August 8, 2019

Ohio Grant a ‘Positive Step’ Toward Final Decision on Second Appalachian Cracker Plant

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Plans to build a second ethane cracker plant in the tri-state region are moving forward. PTT Global Chemical America has been studying the project in Belmont County, Ohio, since 2015 and is close to making a final investment decision.

In late July, JobsOhio, the state’s private economic development organization, awarded a $30 million revitalization grant toward site preparation, which is expected to cost about $65 million. It’s one of the largest awards ever offered by the agency as an incentive to attract the plant.

“JobsOhio’s revitalization grant will support initial site preparation work, which will begin later this month.  While this is an important and positive step for the project, no final investment decision has been made,” said JobsOhio spokesman Matt Englehart. “JobsOhio and our partners will continue closely collaborating with PTTGC America and Daelim as they work toward a final investment decision.”

PTTGC spokesman Dan Williamson said, “This is just another example of what an outstanding partner JobsOhio has been throughout this process. Like PTTGC and Daelim, they want to see an expansion of employment opportunities in the Ohio Valley. This revitalization grant will enable us to proceed with site preparation work. While we do not yet have a final investment decision, this is a very positive step.”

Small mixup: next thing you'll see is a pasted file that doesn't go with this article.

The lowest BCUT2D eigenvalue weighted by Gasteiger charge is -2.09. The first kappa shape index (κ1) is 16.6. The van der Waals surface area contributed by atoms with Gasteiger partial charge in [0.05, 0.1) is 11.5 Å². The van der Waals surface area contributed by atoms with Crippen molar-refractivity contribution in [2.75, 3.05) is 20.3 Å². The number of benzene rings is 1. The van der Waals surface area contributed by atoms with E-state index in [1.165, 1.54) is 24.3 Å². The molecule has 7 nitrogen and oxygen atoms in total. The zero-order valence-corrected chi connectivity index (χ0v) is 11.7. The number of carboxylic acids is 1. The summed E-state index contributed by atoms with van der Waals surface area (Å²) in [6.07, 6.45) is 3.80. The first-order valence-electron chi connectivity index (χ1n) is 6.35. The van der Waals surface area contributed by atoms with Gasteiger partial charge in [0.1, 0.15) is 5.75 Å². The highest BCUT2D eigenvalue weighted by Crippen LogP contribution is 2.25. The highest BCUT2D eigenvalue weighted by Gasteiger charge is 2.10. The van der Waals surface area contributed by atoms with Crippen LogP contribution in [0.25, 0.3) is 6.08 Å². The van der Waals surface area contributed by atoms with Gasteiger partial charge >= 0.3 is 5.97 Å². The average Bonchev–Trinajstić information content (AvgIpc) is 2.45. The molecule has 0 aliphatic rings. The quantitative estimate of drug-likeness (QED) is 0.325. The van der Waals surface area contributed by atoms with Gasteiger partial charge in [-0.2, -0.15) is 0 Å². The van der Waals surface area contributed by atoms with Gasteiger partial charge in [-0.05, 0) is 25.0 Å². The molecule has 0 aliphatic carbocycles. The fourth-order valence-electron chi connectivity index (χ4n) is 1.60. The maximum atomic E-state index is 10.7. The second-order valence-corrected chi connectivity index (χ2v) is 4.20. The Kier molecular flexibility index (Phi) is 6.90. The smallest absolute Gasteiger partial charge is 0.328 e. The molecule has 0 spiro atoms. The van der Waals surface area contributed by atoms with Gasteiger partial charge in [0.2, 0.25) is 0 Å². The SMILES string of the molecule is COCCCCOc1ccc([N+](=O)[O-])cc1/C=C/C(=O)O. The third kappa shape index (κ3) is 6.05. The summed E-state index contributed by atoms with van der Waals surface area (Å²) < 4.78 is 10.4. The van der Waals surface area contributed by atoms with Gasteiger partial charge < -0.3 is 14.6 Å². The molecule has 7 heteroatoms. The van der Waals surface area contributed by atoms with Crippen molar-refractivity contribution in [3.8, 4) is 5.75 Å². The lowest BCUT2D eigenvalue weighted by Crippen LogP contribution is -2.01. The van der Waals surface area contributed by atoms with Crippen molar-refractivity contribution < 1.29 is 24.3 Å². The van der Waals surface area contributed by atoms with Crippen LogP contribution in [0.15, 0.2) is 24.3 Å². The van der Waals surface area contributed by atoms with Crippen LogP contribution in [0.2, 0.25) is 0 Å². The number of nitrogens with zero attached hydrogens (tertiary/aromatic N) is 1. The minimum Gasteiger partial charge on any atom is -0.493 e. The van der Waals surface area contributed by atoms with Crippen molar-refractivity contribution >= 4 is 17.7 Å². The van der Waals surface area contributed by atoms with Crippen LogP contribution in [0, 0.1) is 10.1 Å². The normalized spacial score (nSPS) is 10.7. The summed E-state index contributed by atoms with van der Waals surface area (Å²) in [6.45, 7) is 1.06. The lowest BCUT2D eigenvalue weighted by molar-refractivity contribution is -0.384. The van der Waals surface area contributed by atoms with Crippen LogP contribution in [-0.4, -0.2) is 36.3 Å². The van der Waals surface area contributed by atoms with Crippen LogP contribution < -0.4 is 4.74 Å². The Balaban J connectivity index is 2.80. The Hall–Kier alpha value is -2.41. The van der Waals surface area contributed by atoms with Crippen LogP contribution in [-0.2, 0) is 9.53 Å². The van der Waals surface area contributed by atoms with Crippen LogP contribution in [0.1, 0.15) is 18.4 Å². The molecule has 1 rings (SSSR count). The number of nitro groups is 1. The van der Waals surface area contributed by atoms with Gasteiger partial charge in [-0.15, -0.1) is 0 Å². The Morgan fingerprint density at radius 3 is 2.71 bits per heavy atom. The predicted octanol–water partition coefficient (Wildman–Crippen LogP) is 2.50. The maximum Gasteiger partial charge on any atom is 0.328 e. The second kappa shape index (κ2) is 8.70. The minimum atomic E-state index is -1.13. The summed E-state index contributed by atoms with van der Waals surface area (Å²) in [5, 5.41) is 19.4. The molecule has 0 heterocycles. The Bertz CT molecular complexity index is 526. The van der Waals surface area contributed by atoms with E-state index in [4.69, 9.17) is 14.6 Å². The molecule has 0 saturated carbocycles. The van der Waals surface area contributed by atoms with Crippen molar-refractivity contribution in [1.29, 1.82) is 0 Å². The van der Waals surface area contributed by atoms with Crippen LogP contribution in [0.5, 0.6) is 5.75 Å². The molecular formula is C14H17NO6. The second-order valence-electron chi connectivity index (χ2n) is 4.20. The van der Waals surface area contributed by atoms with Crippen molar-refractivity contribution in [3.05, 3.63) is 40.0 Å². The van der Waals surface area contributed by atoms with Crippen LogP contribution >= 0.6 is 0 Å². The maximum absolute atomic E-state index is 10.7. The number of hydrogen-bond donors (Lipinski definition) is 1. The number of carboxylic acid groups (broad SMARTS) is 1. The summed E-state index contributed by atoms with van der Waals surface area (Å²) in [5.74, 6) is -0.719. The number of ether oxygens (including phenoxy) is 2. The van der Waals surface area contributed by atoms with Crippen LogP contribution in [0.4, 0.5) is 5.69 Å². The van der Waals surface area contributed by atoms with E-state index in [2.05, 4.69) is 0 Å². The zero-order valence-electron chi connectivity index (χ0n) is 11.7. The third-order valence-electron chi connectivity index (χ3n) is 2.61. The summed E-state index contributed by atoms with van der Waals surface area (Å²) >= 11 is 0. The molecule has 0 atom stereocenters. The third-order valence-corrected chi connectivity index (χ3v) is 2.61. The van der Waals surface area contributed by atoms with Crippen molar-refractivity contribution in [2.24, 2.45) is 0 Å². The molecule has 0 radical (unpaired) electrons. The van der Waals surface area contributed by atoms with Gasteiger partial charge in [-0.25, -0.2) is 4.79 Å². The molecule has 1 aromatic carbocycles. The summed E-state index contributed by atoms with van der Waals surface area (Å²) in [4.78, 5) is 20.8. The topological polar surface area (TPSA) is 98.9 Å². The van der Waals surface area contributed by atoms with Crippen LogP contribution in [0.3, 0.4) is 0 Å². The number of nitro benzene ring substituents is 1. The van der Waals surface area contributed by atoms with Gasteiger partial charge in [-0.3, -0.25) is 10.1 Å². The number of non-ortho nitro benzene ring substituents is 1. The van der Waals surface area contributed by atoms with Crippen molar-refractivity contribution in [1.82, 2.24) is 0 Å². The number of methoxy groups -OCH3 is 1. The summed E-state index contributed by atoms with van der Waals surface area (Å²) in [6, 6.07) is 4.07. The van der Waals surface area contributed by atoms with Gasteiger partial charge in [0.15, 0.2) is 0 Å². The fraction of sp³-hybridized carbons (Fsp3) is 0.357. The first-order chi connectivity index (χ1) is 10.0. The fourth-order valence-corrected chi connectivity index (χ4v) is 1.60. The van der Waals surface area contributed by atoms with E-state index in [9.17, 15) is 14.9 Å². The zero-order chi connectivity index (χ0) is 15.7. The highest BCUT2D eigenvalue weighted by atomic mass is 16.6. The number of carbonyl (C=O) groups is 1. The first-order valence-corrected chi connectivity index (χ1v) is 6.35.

The plant, which would be of a similar size as the one now under construction by Shell Chemical Appalachia in Beaver County, Pa., would represent an investment of up to $10 billion. It would sit on land where a power plant formerly stood on the bank of the Ohio River just across the border from the West Virginia northern panhandle, could also mean a big boost for the Ohio Valley area, which has lost significant manufacturing jobs.

PTTGC chose the site because of its location in the Marcellus and Utica region with access to major highway, rail, pipeline and port infrastructure that would reduce financial and environmental costs of transporting the natural gas byproducts.

A cracker plant separates ethane from natural gas using extreme heat to crack molecular bonds and create ethylene, from which plastics, resins, solvents, and other industrial products are made.

PTTGC, based in Thailand, has partnered with Daelim Industrial Co., a South Korean chemical company and major air and water permits have been issued. In March, trees were removed from a 140-acre central area of the site.

Most recently, a Bechtel official said during an industry conference in June that the company has been chosen to construct the facility. Bechtel is overseeing construction of the Shell Chemical Appalachia plant in Beaver County.  

If constructed, the plant could produce 1.5 million tons of ethylene and its derivatives per year. It is also estimated that some 10,000 construction workers could be needed and that 1,000 permanent jobs could be created. More jobs could be created in the area from ventures using the ethylene in manufacturing of various products.

A study done by IHS Markit for JobsOhio predicts that by 2040, the “shale crescent” region of Ohio, West Virginia, and Pennsylvania that sit above Marcellus and Utica reserves will supply 45 percent of the nation’s natural gas and 19 percent of its gas liquids, with lower feedstock costs than cracker plants in the Gulf region.

Photo Credit: PTTGC

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